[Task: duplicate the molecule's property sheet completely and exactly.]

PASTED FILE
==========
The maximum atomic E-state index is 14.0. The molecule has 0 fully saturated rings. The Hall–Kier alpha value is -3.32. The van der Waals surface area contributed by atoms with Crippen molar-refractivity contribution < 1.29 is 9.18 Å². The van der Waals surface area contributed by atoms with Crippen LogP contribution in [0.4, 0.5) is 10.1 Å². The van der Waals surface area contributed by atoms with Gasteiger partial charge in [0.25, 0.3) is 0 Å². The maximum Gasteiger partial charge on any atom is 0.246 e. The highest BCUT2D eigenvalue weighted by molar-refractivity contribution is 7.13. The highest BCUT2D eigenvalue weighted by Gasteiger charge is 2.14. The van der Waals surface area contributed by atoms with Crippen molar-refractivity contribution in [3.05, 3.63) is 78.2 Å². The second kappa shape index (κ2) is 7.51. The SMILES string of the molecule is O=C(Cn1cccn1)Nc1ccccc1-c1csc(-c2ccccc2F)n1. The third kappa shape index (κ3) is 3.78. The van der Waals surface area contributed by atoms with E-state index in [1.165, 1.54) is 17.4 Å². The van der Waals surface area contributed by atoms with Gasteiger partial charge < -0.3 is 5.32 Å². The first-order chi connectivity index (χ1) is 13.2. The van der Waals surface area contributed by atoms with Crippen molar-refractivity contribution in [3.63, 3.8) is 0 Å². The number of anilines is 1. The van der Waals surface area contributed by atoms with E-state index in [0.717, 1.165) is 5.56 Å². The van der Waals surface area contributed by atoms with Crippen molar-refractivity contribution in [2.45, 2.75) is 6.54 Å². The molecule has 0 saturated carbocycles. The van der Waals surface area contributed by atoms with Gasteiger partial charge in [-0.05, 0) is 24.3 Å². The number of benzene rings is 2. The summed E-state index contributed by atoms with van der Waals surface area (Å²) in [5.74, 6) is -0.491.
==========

The maximum atomic E-state index is 14.0. The molecule has 0 fully saturated rings. The Hall–Kier alpha value is -3.32. The van der Waals surface area contributed by atoms with Crippen molar-refractivity contribution < 1.29 is 9.18 Å². The van der Waals surface area contributed by atoms with Crippen LogP contribution in [0.4, 0.5) is 10.1 Å². The van der Waals surface area contributed by atoms with Gasteiger partial charge in [0.25, 0.3) is 0 Å². The maximum Gasteiger partial charge on any atom is 0.246 e. The highest BCUT2D eigenvalue weighted by molar-refractivity contribution is 7.13. The highest BCUT2D eigenvalue weighted by Gasteiger charge is 2.14. The van der Waals surface area contributed by atoms with Crippen molar-refractivity contribution in [3.05, 3.63) is 78.2 Å². The second kappa shape index (κ2) is 7.51. The SMILES string of the molecule is O=C(Cn1cccn1)Nc1ccccc1-c1csc(-c2ccccc2F)n1. The third kappa shape index (κ3) is 3.78. The van der Waals surface area contributed by atoms with E-state index in [1.165, 1.54) is 17.4 Å². The van der Waals surface area contributed by atoms with Gasteiger partial charge < -0.3 is 5.32 Å². The first-order chi connectivity index (χ1) is 13.2. The van der Waals surface area contributed by atoms with Crippen molar-refractivity contribution in [3.63, 3.8) is 0 Å². The number of anilines is 1. The van der Waals surface area contributed by atoms with E-state index in [0.717, 1.165) is 5.56 Å². The van der Waals surface area contributed by atoms with Crippen molar-refractivity contribution in [2.45, 2.75) is 6.54 Å². The molecule has 0 saturated carbocycles. The van der Waals surface area contributed by atoms with Gasteiger partial charge in [-0.05, 0) is 24.3 Å². The number of benzene rings is 2. The summed E-state index contributed by atoms with van der Waals surface area (Å²) in [5.74, 6) is -0.491.